My Goal in Blogging

I started this blog in May of 2008, shortly after my election to the School Committee, because I believed it was very important to both provide the community with an opportunity to share their thoughts with me about our schools and to provide me with an opportunity for me to ask questions and share my thoughts and reasoning. I have found the conversation generated on my blog to be extremely helpful to me in learning community views on many issues. I appreciate the many people who have taken the time to share their views. I believe it is critical to the quality of our public schools to have a public discussion of our community priorities, concerns and aspirations.

Thursday, October 15, 2009

Parents urge delay on district changes

Hampshire Gazette

AMHERST - A crowd of more than 130 offered criticisms of the School Committee's plan for redistricting elementary schools at a public forum on Wednesday.

Many people stood in the auditorium at Crocker Farm School, as seats were hard to find in the packed room. Parents and teachers lined up for their chance to comment on the plan to redraw the school boundaries to improve economic equality at the three remaining Amherst elementary schools.

The forum was the second of two, the first being held at Mark's Meadow School on Oct. 8. The School Committee will vote on the plan Oct. 27.

Renata Shepard, a parent of two at Crocker Farm, disagreed that sending students from an area on East Hadley Road, where she lives, to a new school, would bring about equality. "I've always heard that fairness is not everyone being equal, but everyone having what they need," Shepard said. "If you're moving these kids from a little area because them getting reduced lunch means they have a less rich environment, why not create that rich environment here with neighborhood schools?"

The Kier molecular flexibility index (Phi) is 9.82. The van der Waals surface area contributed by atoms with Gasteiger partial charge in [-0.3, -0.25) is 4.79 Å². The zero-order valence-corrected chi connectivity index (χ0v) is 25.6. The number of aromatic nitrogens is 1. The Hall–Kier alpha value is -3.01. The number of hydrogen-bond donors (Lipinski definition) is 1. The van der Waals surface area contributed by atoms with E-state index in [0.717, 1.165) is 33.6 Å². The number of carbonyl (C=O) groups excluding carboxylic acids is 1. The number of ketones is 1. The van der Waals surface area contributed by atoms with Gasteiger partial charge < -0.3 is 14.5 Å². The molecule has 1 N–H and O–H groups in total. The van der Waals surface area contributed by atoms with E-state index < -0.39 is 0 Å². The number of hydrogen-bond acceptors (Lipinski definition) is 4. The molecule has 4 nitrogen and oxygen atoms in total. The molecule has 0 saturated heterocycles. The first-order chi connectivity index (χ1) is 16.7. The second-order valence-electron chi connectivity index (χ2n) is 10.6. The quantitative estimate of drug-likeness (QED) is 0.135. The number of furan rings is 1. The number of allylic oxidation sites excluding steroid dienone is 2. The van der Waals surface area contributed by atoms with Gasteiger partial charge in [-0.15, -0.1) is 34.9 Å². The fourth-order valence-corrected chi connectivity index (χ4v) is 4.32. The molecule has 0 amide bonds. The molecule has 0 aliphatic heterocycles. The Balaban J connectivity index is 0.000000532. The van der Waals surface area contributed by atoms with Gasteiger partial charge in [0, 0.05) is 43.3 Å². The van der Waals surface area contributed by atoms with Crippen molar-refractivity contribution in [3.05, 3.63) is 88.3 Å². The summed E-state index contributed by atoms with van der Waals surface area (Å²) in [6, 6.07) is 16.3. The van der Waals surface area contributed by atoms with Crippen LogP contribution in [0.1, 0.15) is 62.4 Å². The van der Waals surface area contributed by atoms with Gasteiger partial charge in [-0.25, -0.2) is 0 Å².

Jose Gerena of Mill Valley Estates on East Hadley Road said his children should not have to attend Fort River, instead of Crocker Farm, which they have been attending, simply because they live in a certain area of town. "My kids are getting pulled out of where their friends are and where they've been going to school for six years," Gerena said. "My kids are not on the free or reduced lunch program. I want to know why they have to be sacrificed for the school."

Luis Valdiviezo of North Pleasant Street said a student's economic means is not the only indicator of his or her performance in school. "Research shows that kids coming from low-income families is the factor that decides academic success, but we have to consider the quality of teaching and of the families," Valdiviezo said.

Jim Oldham, the parent of a Wildwood student, requested that the committee hold off on making a decision until all alternatives have been investigated. "The process failed to allow parents or others to influence the plan. There has been no attempt to weigh it in public against other equally valid goals for our schools or discuss what we are willing to sacrifice in pursuit of that goal," Oldham said.

Lucia Spiro, an English language education teacher at Crocker Farm, said the program the school has developed to educate bilingual students is too valuable to be broken up by the redistricting. "Crocker Farm has worked hard to develop bilingual education," Spiro said. "The support we offer could not be duplicated in each of the district buildings."

Mitch Pine of Valley View Circle is a parent of a Fort River student who would have to attend Crocker Farm according to the School Committee's map. "I know the town only has to provide education and not friendships, but I think we all instinctively know that friends and relationships affect the quality of education," Pine said.

Maya Rege-Colt of Valley View Road said the committee should be sensitive to the amount of damage the transition could cause students, especially fifth-graders like her daughter, who will have to relocate twice in two years.

"Children are resilient, but this is a big change," Rege-Colt said. "It will be stressful and unsettling for the most adjusted fifth-grader. Students who have learning disabilities, chaotic home lives or histories of trauma or loss will suffer emotionally, socially and academically."

Rege-Colt begged the School Committee to postpone the redistricting. "Please, please, please consider slowing this process down so that this one year of students doesn't have to bear all the brunt," Rege-Colt said.


Caren Rotello said...

Would it be possible to post the latest version of the map?

Anonymous said...

Damned if you do, damned if you don't.

It really is time to put Mr. Oldham in a position of authority and see how he does. He's been on the outside too long.